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Laura: The waiting game

North Texas—Today was Memorial Day. The kids are getting old enough to learn about and experience the true meaning of the holiday.  A quick internet search yielded an event honoring the fallen so I loaded the kids up and we headed  into town. Little Man was old enough to truly understand and was moved when he learned about how many local soldiers had paid the ultimate price from present times to the Civil War.  

High Plains Harvesting combines were adorned with American flags on Memorial Day to pay respect to those who paid the ultimate price for our freedoms.

We have had crew in place and ready to cut for days. Here in north Texas, it is not unusual this time of year to fight moisture thanks to spring showers and high humidity. So far, it looks like we’re having a normal year.  

Without the right attitude, the adrenaline rush of excitement and season anticipation can quickly become boredom or disappointment when these conditions strike. Luckily there is work that can be done in regard to positioning equipment, making any last minute tune-ups, and showing the guys the lay of the land. If all duties are completed, there can be time for fun.  

Some of the crew recently traveled to Fort Worth to see the historical stockyards district. Jack B., sent in the photo below of HPH out and about in the metroplex. I also heard there may have been a night of karaoke which I’m very disappointed I didn’t witness. I’m sure that was something.

This photo, courtesy of Jack B., shows one of the team members modeling some of their 2023 High Plains Harvesting swag at the Stock Yards.

Brad, one of our team members from New Zealand celebrated his birthday over the weekend. Since NZ is across the international dateline, he joked he could celebrate both his NZ birthday on Saturday and his United States birthday on Sunday. Location truly has its perks sometimes.  

Meanwhile, other members of the crew learned their hearts were in good shape as a western diamondback rattlesnake made its presence known in our parking area. These animals tend to be on the thicker side, but they reported it must have recently had a sizable meal because a large bulge could be seen. It was a good reminder to always look where you step and put your hands, especially if a machine has been parked awhile.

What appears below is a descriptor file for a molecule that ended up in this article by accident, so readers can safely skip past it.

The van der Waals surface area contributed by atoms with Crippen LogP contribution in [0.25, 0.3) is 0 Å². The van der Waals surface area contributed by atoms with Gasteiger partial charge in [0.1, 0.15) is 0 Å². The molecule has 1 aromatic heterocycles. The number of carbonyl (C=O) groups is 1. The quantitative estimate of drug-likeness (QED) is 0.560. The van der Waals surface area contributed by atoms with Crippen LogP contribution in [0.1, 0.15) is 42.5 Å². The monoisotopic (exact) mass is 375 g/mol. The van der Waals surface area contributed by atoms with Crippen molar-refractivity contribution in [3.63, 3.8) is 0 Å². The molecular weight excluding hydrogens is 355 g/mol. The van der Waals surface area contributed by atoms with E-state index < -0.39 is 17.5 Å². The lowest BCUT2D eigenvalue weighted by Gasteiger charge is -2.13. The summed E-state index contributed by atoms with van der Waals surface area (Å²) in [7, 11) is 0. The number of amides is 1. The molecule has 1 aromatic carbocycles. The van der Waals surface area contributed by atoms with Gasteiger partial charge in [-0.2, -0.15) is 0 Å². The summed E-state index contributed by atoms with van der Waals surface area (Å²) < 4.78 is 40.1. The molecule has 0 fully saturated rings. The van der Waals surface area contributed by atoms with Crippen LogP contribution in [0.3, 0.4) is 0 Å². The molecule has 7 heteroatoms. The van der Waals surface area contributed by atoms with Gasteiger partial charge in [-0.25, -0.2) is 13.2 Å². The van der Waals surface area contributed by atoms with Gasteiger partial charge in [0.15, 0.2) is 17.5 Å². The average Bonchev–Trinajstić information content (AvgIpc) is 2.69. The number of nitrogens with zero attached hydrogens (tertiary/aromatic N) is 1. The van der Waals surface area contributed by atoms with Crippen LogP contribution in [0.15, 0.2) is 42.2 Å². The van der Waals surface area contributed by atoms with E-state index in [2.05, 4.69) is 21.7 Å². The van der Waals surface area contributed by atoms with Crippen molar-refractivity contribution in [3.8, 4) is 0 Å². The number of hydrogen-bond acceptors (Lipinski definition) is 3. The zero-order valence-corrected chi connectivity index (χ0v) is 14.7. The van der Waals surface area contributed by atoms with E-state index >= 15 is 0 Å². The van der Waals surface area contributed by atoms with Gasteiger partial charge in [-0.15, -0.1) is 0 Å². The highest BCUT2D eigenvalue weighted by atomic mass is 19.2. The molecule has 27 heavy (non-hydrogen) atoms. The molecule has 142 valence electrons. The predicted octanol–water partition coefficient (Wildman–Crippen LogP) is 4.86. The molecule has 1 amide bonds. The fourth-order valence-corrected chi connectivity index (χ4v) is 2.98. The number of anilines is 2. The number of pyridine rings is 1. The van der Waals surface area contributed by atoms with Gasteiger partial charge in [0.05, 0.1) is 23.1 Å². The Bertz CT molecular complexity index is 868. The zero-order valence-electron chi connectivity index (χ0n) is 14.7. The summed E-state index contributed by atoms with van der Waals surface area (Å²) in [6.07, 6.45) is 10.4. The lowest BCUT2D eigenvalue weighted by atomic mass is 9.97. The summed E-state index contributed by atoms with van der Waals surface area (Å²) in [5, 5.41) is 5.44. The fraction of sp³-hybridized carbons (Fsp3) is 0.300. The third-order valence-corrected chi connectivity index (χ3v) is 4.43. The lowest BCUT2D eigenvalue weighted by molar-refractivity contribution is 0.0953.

This screenshot from the video that Ryan took does not give justice to the size of this snake or the decibel level of it’s rattle. It was not amused.

Speaking of safety, some of the crew members who had not yet arrived before the first safety event in Colby were able to take part in the U.S. Custom Harvester’s Safety Day in Wichita Falls.  Ryan also attended the MacDon Harvest kickoff breakfast which was held in Vernon, Texas.

The kids and I did a bit of a disappearing act as well. We arrived in Texas and it quickly became apparent that we wouldn’t be cutting, so we slipped away to see some family. I have one grandparent remaining earth-side and time is precious. Even though I wish we were cutting, sometimes delayed plans can become an unexpected blessing.

Spending precious time with family is so important.

Laura Haffner can be reached at laura@allaboardharvest.com.

All Aboard Wheat Harvest is brought to you by Unverferth Manufacturing Co., Inc.High Plains Journal, New HollandITC Holdings CorpU.S. Custom Harvesters, Inc., and Kramer Seed Farms 

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